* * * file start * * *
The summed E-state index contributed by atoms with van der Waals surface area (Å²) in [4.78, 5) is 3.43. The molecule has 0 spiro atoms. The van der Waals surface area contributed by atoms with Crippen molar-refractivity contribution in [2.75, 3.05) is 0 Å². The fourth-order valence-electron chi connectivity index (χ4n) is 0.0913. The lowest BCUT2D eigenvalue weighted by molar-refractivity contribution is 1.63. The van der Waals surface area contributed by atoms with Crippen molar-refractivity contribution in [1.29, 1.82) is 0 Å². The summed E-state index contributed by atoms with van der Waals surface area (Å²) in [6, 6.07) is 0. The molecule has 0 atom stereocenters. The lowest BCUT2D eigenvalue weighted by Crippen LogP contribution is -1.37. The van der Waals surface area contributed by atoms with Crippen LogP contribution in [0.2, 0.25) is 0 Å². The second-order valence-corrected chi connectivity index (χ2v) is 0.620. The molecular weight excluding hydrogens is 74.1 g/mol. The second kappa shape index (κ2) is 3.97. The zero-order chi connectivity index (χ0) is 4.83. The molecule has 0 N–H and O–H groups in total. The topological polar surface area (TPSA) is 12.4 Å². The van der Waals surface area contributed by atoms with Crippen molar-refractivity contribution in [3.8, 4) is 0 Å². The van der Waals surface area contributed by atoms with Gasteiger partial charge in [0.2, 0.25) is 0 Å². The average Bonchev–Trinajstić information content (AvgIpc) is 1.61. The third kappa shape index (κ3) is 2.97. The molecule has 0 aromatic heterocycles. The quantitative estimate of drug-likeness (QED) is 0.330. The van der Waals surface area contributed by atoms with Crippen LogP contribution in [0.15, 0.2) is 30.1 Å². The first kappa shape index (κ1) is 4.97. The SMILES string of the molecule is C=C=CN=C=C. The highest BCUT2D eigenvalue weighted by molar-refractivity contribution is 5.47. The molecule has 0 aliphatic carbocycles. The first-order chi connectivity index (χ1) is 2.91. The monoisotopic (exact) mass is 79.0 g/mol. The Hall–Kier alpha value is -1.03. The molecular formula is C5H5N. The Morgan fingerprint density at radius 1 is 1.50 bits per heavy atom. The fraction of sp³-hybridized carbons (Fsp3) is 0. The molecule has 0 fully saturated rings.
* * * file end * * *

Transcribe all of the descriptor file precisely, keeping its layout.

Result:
The summed E-state index contributed by atoms with van der Waals surface area (Å²) in [4.78, 5) is 3.43. The molecule has 0 spiro atoms. The van der Waals surface area contributed by atoms with Crippen molar-refractivity contribution in [2.75, 3.05) is 0 Å². The fourth-order valence-electron chi connectivity index (χ4n) is 0.0913. The lowest BCUT2D eigenvalue weighted by molar-refractivity contribution is 1.63. The van der Waals surface area contributed by atoms with Crippen molar-refractivity contribution in [1.29, 1.82) is 0 Å². The summed E-state index contributed by atoms with van der Waals surface area (Å²) in [6, 6.07) is 0. The molecule has 0 atom stereocenters. The lowest BCUT2D eigenvalue weighted by Crippen LogP contribution is -1.37. The van der Waals surface area contributed by atoms with Crippen LogP contribution in [0.2, 0.25) is 0 Å². The second-order valence-corrected chi connectivity index (χ2v) is 0.620. The molecular weight excluding hydrogens is 74.1 g/mol. The second kappa shape index (κ2) is 3.97. The zero-order chi connectivity index (χ0) is 4.83. The molecule has 0 N–H and O–H groups in total. The topological polar surface area (TPSA) is 12.4 Å². The van der Waals surface area contributed by atoms with Crippen molar-refractivity contribution in [3.8, 4) is 0 Å². The van der Waals surface area contributed by atoms with Gasteiger partial charge in [0.2, 0.25) is 0 Å². The average Bonchev–Trinajstić information content (AvgIpc) is 1.61. The third kappa shape index (κ3) is 2.97. The molecule has 0 aromatic heterocycles. The quantitative estimate of drug-likeness (QED) is 0.330. The van der Waals surface area contributed by atoms with Crippen LogP contribution in [0.15, 0.2) is 30.1 Å². The first kappa shape index (κ1) is 4.97. The SMILES string of the molecule is C=C=CN=C=C. The highest BCUT2D eigenvalue weighted by molar-refractivity contribution is 5.47. The molecule has 0 aliphatic carbocycles. The first-order chi connectivity index (χ1) is 2.91. The monoisotopic (exact) mass is 79.0 g/mol. The Hall–Kier alpha value is -1.03. The molecular formula is C5H5N. The Morgan fingerprint density at radius 1 is 1.50 bits per heavy atom. The fraction of sp³-hybridized carbons (Fsp3) is 0. The molecule has 0 fully saturated rings.